Paul Ryan talks solidarity with poor, faith in commencement address

Rep. Paul Ryan processes with Benedictine College President Stephen Minnis and other professors during the college’s graduation ceremony Saturday, May 11. Ryan delivered the commencement address during the commencement exercises. (NCR photo/Eloísa Pérez-Lozano)
Rep. Paul Ryan processes with Benedictine College President Stephen Minnis and other professors during the college’s graduation ceremony Saturday, May 11. Ryan delivered the commencement address during the commencement exercises. (NCR photo/Eloísa Pérez-Lozano)

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Processing behind a parade of graduates, Rep. Paul Ryan made his way Saturday toward O'Malley-McAllister Auditorium at Benedictine College to deliver the school's commencement address. While applause greeted Ryan inside the hall, protesters voiced their disapproval of his selection at the entrance of the small Catholic college in Atchison, Kan., primarily stemming from his federal budget proposals.

Choosing not to directly discuss his budget or the protests, Ryan instead spoke about the tenets of Catholic teaching he has used to defend it as well as how his faith has influenced his life as a Catholic public servant.

"Faith isn't a Christmas ornament; it's not something you save for a special occasion," Ryan said. "It's something you live with and struggle with every day. That's why it's so frustrating and so comforting."

He encouraged graduates to continue to search for their faith. If they did not have all the answers after four years at the college, he urged them to "discover for yourself what it is you really believe."

Barbara Luttrull of Watsonville, Calif., told NCR she enjoyed Ryan's speech and said it was geared toward the graduates and their futures.

"I think he wants [graduates] to put God above everything and walk in the right direction in their life," she said. Luttrull's grandson was among the graduating seniors.

Ryan posed the question: "How does a Catholic public servant apply Catholic social teaching?" He said on certain issues, such as preserving the sanctity of life, "the teaching is crystal clear," but when it comes to other issues, "there's a broad arc of prudential judgment, and there's room for everybody."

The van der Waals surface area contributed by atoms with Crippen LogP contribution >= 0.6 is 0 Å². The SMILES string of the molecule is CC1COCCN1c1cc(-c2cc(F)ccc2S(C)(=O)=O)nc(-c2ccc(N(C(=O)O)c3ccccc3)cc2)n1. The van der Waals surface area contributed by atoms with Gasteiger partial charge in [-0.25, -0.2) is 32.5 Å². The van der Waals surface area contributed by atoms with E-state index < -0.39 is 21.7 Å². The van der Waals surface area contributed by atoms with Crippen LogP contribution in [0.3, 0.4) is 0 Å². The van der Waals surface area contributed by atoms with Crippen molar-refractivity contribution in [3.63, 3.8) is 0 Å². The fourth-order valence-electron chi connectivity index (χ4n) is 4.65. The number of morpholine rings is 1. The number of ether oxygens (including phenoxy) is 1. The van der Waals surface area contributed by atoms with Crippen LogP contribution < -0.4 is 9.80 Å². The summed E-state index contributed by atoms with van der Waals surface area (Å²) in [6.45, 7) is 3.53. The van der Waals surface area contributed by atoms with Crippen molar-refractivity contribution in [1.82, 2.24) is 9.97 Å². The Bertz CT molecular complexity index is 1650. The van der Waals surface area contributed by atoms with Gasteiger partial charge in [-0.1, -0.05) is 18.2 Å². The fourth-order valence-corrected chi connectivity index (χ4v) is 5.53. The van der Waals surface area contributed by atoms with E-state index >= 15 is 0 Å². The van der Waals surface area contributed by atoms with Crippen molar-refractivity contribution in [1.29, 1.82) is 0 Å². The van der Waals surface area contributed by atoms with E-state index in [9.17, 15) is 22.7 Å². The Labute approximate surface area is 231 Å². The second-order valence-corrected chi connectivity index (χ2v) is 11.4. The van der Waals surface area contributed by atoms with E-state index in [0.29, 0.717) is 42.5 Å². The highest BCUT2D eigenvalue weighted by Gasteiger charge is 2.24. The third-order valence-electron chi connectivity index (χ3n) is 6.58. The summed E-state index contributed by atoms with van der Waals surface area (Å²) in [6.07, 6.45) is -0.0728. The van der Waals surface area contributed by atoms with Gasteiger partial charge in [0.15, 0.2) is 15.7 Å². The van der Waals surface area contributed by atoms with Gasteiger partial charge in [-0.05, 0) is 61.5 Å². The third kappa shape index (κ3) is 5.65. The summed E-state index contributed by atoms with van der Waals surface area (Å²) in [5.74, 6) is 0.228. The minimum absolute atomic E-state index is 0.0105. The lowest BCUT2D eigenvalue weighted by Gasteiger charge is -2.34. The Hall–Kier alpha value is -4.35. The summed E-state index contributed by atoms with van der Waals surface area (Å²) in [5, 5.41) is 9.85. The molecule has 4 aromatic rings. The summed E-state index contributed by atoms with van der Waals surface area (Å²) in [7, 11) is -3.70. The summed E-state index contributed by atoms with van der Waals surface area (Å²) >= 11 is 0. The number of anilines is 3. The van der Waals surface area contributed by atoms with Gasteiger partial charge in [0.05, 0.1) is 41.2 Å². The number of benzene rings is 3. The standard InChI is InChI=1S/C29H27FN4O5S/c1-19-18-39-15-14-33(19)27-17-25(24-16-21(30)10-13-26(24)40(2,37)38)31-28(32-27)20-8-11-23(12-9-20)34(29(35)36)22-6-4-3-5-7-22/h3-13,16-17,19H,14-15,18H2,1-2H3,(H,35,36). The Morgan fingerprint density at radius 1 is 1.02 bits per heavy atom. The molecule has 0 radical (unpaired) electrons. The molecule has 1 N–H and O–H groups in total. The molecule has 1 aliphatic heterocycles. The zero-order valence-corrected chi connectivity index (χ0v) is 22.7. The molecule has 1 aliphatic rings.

One of those issues involves solidarity and subsidiarity, two tenets of Catholic teaching that critics of Ryan's budget plan have taken to task, including some U.S. Catholic bishops.

In defining solidarity, Ryan said, "We are all in this together, so we must be good to one another ... and when we write laws of our nation, we must never lose sight of our primary purpose: the common good."

Ryan said the government should not act for others or tell them how to do their work. He said those most likely to solve problems are the people who are closest to them because of their familiarity with the community.

Ryan received substantial applause from the crowd when he voiced support for religious liberty related to Catholic hospitals, schools and other institutions, saying they should be allowed to do their work according to their moral standards.

Sesinyios Haileselassie, a graduating senior from Pittsburgh, said he appreciated Ryan talking about the Catholic identity and applying it in real-world situations.

However, "I thought Ryan was actually defending himself a lot more during his talk because he was criticized for his budget plan," he said.

Haileselassie said he understands the mixed reaction to Ryan's presence on campus.

"Being Catholic is not necessarily being conservative Republican, and I think that's what really troubled people," he said. "I think he's a great Catholic and we need more guys like him in Congress right now."

Not all approved of Ryan's presence on campus. About 30 people stood outside Benedictine's entrance with cardboard signs protesting Ryan's selection as commencement speaker primarily because of his federal budget policies as cars drove by and as graduates walked to the auditorium.

Benedictine president Stephen Minnis, who walked beside Ryan in the graduation procession, defended Ryan as the commencement speaker. He said while people could disagree with his budget proposals, the congressman embodied "key Benedictine principles."

Sarah Starnes from Kansas City, Mo., was among those standing outside in opposition. Although she considers herself Christian and not Catholic, Starnes said she believes when people ask what Jesus would do, "he would support policies that enhance the common good."

Referring to Ryan's budget, Starnes said she is not against people making a profit, "but it shouldn't be on the backs of the poor and the middle class."

"I just didn't understand what the Catholic value was that he was supposed to be representing," she said.

In his speech, Ryan said the last three popes were good examples of showing solidarity with the poor. Pope John Paul II said communism was wrong and freed the Polish people from fear, Ryan said, and Pope Benedict XVI spoke of the "dictatorship of relativism" and "taught us how to protect the world from falsehood." More recently, Ryan said Pope Francis is "breathing new life into the church" and shows "solidarity with the poor."

"I hope that he will heal the divisions between the so-called Catholic left and the so-called Catholic right so that all may be one in Christ," Ryan said. "It's the impoverished who need the most help."

Alan Burns, a graduating senior from Overland Park, Kan., said while people are entitled to their opinions, he respected Ryan for being a Catholic who has gotten as far as he has.

"You can say what you want about politics, but ... I think Benedictine tries to get speakers that are successful Catholics in whatever they do, so I think Paul is a great example of that," Burns said after the ceremony.

[Eloísa Pérez-Lozano is an NCR Bertelsen intern. Her email address is]

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